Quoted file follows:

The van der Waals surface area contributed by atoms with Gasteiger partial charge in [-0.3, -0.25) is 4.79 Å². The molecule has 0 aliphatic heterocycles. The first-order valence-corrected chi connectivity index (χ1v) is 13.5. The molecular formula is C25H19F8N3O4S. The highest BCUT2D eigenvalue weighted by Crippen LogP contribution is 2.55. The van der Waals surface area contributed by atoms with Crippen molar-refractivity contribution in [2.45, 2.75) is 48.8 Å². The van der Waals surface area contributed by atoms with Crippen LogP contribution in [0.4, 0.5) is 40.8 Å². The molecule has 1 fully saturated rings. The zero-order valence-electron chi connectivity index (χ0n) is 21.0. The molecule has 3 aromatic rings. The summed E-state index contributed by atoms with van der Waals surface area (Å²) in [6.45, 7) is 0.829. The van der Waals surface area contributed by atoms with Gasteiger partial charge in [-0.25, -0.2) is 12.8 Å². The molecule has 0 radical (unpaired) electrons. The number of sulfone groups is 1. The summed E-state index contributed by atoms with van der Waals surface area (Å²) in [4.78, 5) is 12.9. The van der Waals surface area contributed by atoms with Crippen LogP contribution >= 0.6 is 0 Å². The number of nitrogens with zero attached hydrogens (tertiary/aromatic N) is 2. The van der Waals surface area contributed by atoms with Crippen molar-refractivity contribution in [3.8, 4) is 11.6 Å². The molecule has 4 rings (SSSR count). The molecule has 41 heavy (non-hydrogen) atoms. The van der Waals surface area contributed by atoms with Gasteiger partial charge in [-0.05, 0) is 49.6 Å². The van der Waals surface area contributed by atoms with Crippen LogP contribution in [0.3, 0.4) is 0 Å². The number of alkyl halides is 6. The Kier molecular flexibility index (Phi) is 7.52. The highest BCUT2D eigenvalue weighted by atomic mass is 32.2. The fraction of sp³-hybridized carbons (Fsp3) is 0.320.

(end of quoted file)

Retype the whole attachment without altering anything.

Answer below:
The van der Waals surface area contributed by atoms with Gasteiger partial charge in [-0.3, -0.25) is 4.79 Å². The molecule has 0 aliphatic heterocycles. The first-order valence-corrected chi connectivity index (χ1v) is 13.5. The molecular formula is C25H19F8N3O4S. The highest BCUT2D eigenvalue weighted by Crippen LogP contribution is 2.55. The van der Waals surface area contributed by atoms with Crippen molar-refractivity contribution in [2.45, 2.75) is 48.8 Å². The van der Waals surface area contributed by atoms with Crippen LogP contribution in [0.4, 0.5) is 40.8 Å². The molecule has 1 fully saturated rings. The zero-order valence-electron chi connectivity index (χ0n) is 21.0. The molecule has 3 aromatic rings. The summed E-state index contributed by atoms with van der Waals surface area (Å²) in [6.45, 7) is 0.829. The van der Waals surface area contributed by atoms with Gasteiger partial charge in [-0.25, -0.2) is 12.8 Å². The molecule has 0 radical (unpaired) electrons. The number of sulfone groups is 1. The summed E-state index contributed by atoms with van der Waals surface area (Å²) in [4.78, 5) is 12.9. The van der Waals surface area contributed by atoms with Crippen LogP contribution >= 0.6 is 0 Å². The number of nitrogens with zero attached hydrogens (tertiary/aromatic N) is 2. The van der Waals surface area contributed by atoms with Crippen molar-refractivity contribution in [3.8, 4) is 11.6 Å². The molecule has 4 rings (SSSR count). The molecule has 41 heavy (non-hydrogen) atoms. The van der Waals surface area contributed by atoms with Gasteiger partial charge in [-0.05, 0) is 49.6 Å². The van der Waals surface area contributed by atoms with Crippen LogP contribution in [0.3, 0.4) is 0 Å². The number of alkyl halides is 6. The Kier molecular flexibility index (Phi) is 7.52. The highest BCUT2D eigenvalue weighted by atomic mass is 32.2. The fraction of sp³-hybridized carbons (Fsp3) is 0.320.